A: Absolutely. And I think that’s exactly what’s wrong with government. We haven’t had any stability or predictability. We started good programs like that one and then ignored it or disbanded it. What you’ve seen is a Governor who’s been disconnected not only with the Jewish community – which has been a strong asset to the state – but also disconnected to business in general. Disconnected from going to Washington and bringing back federal money. A Governor who is disconnected and won’t meet with mayors and first selectmen; who won’t meet with union leaders. If government is going to make any progress in solving the tremendous challenges in front of us we need to bring all of those parties back to the table.

Q: Tell us about your views on health care vis a vis Connecticut.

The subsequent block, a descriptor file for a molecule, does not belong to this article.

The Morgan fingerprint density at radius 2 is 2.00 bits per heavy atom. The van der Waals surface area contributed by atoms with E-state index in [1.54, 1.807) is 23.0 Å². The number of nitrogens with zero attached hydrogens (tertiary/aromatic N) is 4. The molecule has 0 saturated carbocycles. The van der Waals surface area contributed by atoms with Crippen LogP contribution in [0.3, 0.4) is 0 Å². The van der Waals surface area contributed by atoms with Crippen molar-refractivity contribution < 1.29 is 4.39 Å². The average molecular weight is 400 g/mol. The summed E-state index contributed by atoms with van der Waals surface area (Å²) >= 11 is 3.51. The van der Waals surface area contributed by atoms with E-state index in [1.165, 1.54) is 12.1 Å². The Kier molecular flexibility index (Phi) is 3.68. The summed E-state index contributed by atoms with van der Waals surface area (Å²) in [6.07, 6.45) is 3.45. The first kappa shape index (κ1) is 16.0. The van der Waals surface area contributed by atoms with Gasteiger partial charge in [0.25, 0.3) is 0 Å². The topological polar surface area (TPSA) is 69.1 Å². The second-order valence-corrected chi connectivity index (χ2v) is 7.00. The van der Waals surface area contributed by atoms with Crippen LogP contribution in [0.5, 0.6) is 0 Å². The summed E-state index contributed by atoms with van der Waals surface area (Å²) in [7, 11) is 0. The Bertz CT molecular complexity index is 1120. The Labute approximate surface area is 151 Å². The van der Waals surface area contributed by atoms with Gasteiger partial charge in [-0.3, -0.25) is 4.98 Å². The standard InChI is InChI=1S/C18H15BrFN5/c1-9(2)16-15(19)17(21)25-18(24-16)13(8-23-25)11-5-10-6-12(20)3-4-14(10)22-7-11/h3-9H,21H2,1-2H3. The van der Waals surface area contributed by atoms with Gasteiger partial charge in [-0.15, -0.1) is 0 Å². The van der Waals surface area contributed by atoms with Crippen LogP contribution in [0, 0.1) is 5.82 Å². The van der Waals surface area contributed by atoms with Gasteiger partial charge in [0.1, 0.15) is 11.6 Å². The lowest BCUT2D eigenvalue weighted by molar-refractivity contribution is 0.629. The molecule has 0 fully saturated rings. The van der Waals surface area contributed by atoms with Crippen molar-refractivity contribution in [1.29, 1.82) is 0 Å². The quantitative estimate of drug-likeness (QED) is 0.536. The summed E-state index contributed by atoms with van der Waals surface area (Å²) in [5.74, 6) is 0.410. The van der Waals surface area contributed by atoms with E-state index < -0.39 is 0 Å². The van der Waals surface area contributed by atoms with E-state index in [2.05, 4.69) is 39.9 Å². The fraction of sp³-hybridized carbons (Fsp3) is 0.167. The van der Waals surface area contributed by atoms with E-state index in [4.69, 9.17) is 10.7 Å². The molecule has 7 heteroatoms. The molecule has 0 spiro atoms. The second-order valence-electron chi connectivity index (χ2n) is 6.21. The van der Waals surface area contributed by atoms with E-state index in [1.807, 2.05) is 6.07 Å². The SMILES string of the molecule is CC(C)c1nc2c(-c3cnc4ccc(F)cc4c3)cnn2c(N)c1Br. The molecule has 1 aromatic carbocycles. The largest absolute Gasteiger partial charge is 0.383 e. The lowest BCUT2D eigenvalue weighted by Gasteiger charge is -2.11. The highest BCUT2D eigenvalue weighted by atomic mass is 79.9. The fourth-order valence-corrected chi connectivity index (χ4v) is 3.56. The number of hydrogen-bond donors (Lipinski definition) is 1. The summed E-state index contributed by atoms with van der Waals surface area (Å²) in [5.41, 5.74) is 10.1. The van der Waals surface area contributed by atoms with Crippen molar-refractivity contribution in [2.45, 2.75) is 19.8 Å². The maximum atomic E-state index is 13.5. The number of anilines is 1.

A: Seven billion of the 19 billion the state spends is on health care. I think that the state has again not met its obligations to the people of our state. We still have 10 percent of our residents who are without access to affordable health care. Yet, as Massachusetts has adopted a plan to deal with health care years ago, we still only have a plan to create a plan. We have not done enough, as other states have, in terms of giving people the options to stay in their homes as long as they can, to help reduce the cost of nursing homes. We put folks with mental health issues in nursing homes because we don’t have other facilities that would be more appropriate and provide better care. It’s just a pattern of ignoring people in the state. And we’re committed to making a difference. There are great models out there: Florida implemented changes to their Medicare and Medicaid system and cut their budget by 15 percent. They were able to provide more support for folks who wanted to stay in their homes and have more options.